How to protect your job from automation

“The robots are stealing our jobs! 😱”

The threat of technology stealing our livelihoods is as old as the perceived menace of foreigners marrying our daughters. We are experiencing a wave of Automation, fuelled by the digital transformation.

PwC has a whole PDF devoted to this topic.

Yes, your CURRENT job is probably going away. What can you do about it?

This is not new.

When you think about important industries today, the textile industry is probably not the top of your mind.

In the 18th century, it was a big deal. It was so crucial for India that they have a weaver’s spinning wheel on their flag to this day.

“The hand-loom and the spinning-wheel, producing their regular myriads of spinners and weavers, were the pivots of the structure of that society,”

Karl Marx

That wheel in the middle is Ashoka Chakra, a spinning wheel

And then the industrial revolution introduced a Mechanical Loom and Sewing Machines. People in UK previously employed in the textile industry started burning textile mills and factories, fearing for their futures. This has given birth to the term Luddite.

Luddites feared that the time spent learning the skills of their craft would go to waste, as machines would replace their role in the industry. Over time, the term has come to mean one opposed to industrialization, automation, computerization, or new technologies in general.

„Luddite” on Wikipedia

Fast Forward: The No-Code tools

Journalism, as it existed in the 20th century, is indeed going away. Social Media companies like Facebook and the democratization of publishing brought forward by WordPress.com, Medium, Substack, etc is molding the entire publishing industry into a different form.

(That form, of course, has troubling aspects on the social front – mainly the outrage epidemic, clickbait, and fake news., but this is a topic for some other day).

Career journalists take some solace in pointing out that the programmers face the same threat. No-Code tools and AI are going to take over, and nobody will be safe from disruption.

No-Code tools like Zapier, Webflow, Airtable, and others are meant to reduce your friendly neighborhood programmer into a drag & drop interface.

This is a very poetic vision: The harbingers of the technology snake will themselves face the doom of being made irrelevant.

People losing jobs in numbers is of course, something to avoid. As the weavers in the 18th century and the Horse Manure transporters in the 19th century, overly specialized programmers MAY lose jobs to no-code.

What always struck me in discussions about „jobs going away” is that jobs are ultimately… work. And there is always more work.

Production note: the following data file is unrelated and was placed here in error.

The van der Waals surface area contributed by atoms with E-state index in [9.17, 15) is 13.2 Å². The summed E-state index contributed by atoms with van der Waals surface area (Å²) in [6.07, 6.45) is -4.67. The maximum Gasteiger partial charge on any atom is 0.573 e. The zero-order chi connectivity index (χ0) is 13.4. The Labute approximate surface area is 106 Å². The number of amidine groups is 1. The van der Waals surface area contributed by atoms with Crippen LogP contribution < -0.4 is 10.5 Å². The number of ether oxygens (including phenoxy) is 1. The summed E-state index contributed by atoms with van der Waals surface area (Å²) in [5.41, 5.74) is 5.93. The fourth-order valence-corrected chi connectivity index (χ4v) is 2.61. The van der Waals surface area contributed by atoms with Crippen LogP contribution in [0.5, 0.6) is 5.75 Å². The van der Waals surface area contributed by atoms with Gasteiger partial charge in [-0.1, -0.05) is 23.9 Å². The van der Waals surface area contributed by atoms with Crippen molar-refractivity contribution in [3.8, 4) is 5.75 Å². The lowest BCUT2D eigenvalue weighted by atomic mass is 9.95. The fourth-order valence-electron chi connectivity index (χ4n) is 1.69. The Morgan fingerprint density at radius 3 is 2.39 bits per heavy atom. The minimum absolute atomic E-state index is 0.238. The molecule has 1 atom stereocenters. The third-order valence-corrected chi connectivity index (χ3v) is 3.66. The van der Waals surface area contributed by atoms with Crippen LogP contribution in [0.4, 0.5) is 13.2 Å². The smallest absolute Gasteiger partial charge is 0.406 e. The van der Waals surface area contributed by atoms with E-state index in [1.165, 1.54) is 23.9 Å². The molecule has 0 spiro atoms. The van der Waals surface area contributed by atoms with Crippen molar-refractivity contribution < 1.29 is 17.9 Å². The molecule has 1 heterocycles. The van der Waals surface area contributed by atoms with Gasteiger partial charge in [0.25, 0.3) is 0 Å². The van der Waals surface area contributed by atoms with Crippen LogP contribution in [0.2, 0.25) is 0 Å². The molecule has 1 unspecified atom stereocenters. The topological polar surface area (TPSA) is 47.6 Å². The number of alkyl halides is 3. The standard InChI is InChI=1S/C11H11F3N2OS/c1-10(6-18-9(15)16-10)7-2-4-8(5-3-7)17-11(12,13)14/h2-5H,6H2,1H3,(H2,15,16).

This is not even a good thing! Productivity increases in the industrial revolution, and the information society gains could have introduced shorter workweeks and more leisure time.

Instead, they produced more bureaucracy and gadgets. Humanity will always find more work, to a fault.

How can YOU thrive?

The fact that there will always be work to be done does little for your quality of life, does it?

If you have just been disrupted by the advent of new technology, you want to have food on the table, ideally, keep your living standards or improve them. You want a good job.

Generalist skills and Narrow focus is Antifragile.

„Jack of All Trades, master of none” is a shaming scheme developed by factory owners to keep their workers dependant.

An often recommended career trick is to combine two broader disciplines. Most skills can be synergistically combined to create more value. For example, mix Marketing with Computer Science or Sales with basically anything to unlock enormous potential. Warren Buffet recommends combining Public Speaking with any skill under the sun. Writing is another high-leverage skill (see David Perrell or Patrick Collison – Stripe CEO).

A journalist might apply his writing workshop to a new, niche field. Whatever future the new managing technology will bring, analysis, commentary, and explanation will always be needed. It may not look like old-school journalism, but the function will be the same.

Despite being somewhat knowledgeable about WordPress and payments systems, I also paint my job in very broad strokes. I am an Engineer that combines tools to solve problems. If these tools are no-code tools instead of programming languages – that only makes my job easier. Thinking in terms of systems interacting with each other and how they handle data is what Computer Science is about. Not coding in any specific language. Patrick McKenzie explains it beautifully in an essay ‘don’t call yourself a programmer’.

The ultimate power move is to apply this broad identity to a narrow field – something very niche and overlooked, where you can:

  1. Quickly become an expert, by virtue of no competition
  2. Be able to quickly move into and profit from that niche using your broader skill set.

Ben Thompson from Stratechery.com has explored it from a journalist angle in his essay „Never Ending Niches”:

What is important to note, though, is that while quality is relatively binary, the number of ways to be focused — that is, the number of niches in the world — are effectively infinite; success, in other words, is about delivering superior quality in your niche — the former is defined by the latter.

There will always be more work and more niches. The same disruptive force that disrupts the establishment also creates new job titles.

The trick is to be flexible enough to be able to move into those niches once they appear.